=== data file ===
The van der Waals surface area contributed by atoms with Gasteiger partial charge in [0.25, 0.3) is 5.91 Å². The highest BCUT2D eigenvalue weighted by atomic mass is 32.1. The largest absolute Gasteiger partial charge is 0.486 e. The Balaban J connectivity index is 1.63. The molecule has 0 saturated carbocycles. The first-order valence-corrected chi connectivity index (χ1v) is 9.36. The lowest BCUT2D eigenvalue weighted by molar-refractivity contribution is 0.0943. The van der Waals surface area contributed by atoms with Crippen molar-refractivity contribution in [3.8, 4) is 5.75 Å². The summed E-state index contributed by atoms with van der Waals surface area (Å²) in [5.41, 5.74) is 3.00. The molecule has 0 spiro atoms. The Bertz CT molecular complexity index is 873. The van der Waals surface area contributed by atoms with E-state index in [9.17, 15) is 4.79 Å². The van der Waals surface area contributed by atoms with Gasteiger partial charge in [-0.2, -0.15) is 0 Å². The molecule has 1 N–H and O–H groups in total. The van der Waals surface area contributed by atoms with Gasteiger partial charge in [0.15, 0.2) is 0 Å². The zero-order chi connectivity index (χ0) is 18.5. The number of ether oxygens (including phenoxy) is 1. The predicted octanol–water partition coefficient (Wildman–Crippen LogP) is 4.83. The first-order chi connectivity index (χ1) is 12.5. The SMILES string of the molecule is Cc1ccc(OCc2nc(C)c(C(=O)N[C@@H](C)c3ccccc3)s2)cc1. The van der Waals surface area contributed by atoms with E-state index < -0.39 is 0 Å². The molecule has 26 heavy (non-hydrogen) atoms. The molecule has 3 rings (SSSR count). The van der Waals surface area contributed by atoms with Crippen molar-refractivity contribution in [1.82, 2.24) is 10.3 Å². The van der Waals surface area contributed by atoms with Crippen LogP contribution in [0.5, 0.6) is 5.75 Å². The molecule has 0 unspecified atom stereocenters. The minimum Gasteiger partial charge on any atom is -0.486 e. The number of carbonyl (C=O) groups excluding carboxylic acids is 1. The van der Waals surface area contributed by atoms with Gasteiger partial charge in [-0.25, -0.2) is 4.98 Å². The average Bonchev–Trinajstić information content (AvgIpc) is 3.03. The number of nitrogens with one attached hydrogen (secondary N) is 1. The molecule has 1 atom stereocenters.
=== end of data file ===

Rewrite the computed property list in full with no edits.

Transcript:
The van der Waals surface area contributed by atoms with Gasteiger partial charge in [0.25, 0.3) is 5.91 Å². The highest BCUT2D eigenvalue weighted by atomic mass is 32.1. The largest absolute Gasteiger partial charge is 0.486 e. The Balaban J connectivity index is 1.63. The molecule has 0 saturated carbocycles. The first-order valence-corrected chi connectivity index (χ1v) is 9.36. The lowest BCUT2D eigenvalue weighted by molar-refractivity contribution is 0.0943. The van der Waals surface area contributed by atoms with Crippen molar-refractivity contribution in [3.8, 4) is 5.75 Å². The summed E-state index contributed by atoms with van der Waals surface area (Å²) in [5.41, 5.74) is 3.00. The molecule has 0 spiro atoms. The Bertz CT molecular complexity index is 873. The van der Waals surface area contributed by atoms with E-state index in [9.17, 15) is 4.79 Å². The van der Waals surface area contributed by atoms with Gasteiger partial charge in [-0.2, -0.15) is 0 Å². The molecule has 1 N–H and O–H groups in total. The van der Waals surface area contributed by atoms with Gasteiger partial charge in [0.15, 0.2) is 0 Å². The zero-order chi connectivity index (χ0) is 18.5. The number of ether oxygens (including phenoxy) is 1. The predicted octanol–water partition coefficient (Wildman–Crippen LogP) is 4.83. The first-order chi connectivity index (χ1) is 12.5. The SMILES string of the molecule is Cc1ccc(OCc2nc(C)c(C(=O)N[C@@H](C)c3ccccc3)s2)cc1. The van der Waals surface area contributed by atoms with E-state index < -0.39 is 0 Å². The molecule has 26 heavy (non-hydrogen) atoms. The molecule has 3 rings (SSSR count). The van der Waals surface area contributed by atoms with Crippen molar-refractivity contribution in [1.82, 2.24) is 10.3 Å². The van der Waals surface area contributed by atoms with Crippen LogP contribution in [0.5, 0.6) is 5.75 Å². The molecule has 0 unspecified atom stereocenters. The minimum Gasteiger partial charge on any atom is -0.486 e. The number of carbonyl (C=O) groups excluding carboxylic acids is 1. The van der Waals surface area contributed by atoms with Gasteiger partial charge in [-0.25, -0.2) is 4.98 Å². The average Bonchev–Trinajstić information content (AvgIpc) is 3.03. The number of nitrogens with one attached hydrogen (secondary N) is 1. The molecule has 1 atom stereocenters.